Thursday, August 12, 2010

It's Just Like Pot Pie...Only Without The Pot...Or The Pie For That Matter

Good evening everyone! I can't believe that it's already Thursday! It seems like this week has just flown by, much like all of the weeks this summer. I saw a school bus for the first time in months today - it's hard to believe that summer is already winding to a close!

Tonight, I took to the kitchen with yet another chicken recipe. Maggie and I (unintentionally) picked all chicken recipes this week - but the interesting part was how unique each recipe was. Despite the fact that we were using the same main ingredient, we both had a different dish to make out of it. My dish tonight was something I had never heard of - let alone attempted before chicken pot a skillet! (although in the end I think it's a little bit of a misnomer). More on that later, first let's get cooking!

The Recipe: Skillet Chicken Pot Pie
Original Recipe Found In:

What You'll Need:

1.5 Pounds Boneless, Skinless Chicken Breasts
4 Tablespoons Unsalted Butter
1 Medium Onion, Minced
1 Celery Rib, Sliced
1/4 Cup All Purpose Flour
1/4 Cup Dry Vermouth or White Wine
2 Cups Low Sodium Chicken Broth
1/2 Cup Heavy Cream
1 1/2 Teaspoons Fresh Thyme (1/4 teaspoon dried)
2 Cups Frozen Pea-Carrot Medley, Thawed

* For this recipe, you can actually make your own biscuits. However, if you have a time crunch, or just don't want to go to all the effort of making biscuits (I was guilty of that tonight) you can use Pillsbury Homestyle biscuits, which according to the folks at America's Test Kitchen, are the best on the market.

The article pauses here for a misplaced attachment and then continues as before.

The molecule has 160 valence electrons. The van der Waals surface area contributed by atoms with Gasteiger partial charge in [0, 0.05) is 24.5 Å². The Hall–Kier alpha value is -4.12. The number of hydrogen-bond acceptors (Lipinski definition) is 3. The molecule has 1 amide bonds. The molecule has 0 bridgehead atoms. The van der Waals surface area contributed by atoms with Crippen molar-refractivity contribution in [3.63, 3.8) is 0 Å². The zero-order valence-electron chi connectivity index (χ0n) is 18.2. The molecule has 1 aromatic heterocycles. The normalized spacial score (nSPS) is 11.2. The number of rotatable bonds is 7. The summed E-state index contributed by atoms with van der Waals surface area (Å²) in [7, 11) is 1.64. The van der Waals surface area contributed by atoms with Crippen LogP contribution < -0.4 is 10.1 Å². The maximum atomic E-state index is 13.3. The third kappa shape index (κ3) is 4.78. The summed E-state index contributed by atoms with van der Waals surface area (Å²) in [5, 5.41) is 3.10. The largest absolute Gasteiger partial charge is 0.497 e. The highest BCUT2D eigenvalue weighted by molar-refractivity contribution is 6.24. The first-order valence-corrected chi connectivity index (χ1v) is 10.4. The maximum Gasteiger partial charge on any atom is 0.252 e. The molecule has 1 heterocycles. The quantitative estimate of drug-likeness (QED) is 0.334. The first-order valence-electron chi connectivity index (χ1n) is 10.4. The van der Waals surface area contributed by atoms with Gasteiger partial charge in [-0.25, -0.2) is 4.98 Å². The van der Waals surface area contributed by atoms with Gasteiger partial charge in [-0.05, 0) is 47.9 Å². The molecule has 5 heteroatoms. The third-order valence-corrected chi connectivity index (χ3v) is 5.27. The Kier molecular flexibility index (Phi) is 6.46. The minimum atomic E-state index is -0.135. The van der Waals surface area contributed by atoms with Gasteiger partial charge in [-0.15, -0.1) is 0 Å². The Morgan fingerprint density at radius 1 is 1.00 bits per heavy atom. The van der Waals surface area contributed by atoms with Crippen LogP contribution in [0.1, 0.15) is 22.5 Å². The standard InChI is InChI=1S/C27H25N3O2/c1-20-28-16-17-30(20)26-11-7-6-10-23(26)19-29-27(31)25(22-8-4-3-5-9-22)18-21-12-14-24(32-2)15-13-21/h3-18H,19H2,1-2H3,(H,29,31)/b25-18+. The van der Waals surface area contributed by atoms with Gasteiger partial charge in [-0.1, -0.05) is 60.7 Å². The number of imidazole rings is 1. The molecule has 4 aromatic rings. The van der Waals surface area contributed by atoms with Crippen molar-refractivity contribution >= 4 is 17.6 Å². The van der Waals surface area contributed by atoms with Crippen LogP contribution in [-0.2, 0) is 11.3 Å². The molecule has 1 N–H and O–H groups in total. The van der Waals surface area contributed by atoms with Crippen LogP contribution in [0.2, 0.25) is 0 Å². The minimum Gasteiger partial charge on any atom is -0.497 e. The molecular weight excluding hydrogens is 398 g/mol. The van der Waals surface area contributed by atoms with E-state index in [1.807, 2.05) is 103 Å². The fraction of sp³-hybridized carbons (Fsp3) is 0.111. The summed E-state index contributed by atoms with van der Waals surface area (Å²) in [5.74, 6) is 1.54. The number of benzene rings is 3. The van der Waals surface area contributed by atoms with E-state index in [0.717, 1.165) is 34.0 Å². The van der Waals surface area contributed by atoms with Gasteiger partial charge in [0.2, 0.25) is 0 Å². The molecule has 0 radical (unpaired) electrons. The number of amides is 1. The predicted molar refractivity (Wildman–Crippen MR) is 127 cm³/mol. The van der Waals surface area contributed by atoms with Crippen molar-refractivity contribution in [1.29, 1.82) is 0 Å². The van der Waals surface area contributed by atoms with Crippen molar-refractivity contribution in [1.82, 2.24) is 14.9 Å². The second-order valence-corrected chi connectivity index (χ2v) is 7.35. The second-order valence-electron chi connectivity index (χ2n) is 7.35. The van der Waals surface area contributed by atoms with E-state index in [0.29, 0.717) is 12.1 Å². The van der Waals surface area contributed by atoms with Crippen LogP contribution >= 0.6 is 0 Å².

Follow the instructions on the biscuit container to prepare and cook your biscuits. Once finished cooking, set aside until you are finished with the entire dish.

No, there isn't one missing - there are only 8 in a package! 

Pat your chicken breasts dry with a paper towel and season both sides with a pinch of salt and pepper. Meanwhile, melt 2 tablespoons of the butter in a 12 inch skillet. Warm the butter until the foam begins to recede. Essentially, once you can start to see the golden color of the butter again (not the white foam) you're good to go.

Seasoning with some salt - note the particles in mid air! 
Place your chicken breasts into the pan and allow to cook for 3 minutes on each side, or until lightly brown. Once browned, transfer the chicken to a clean plate and set aside.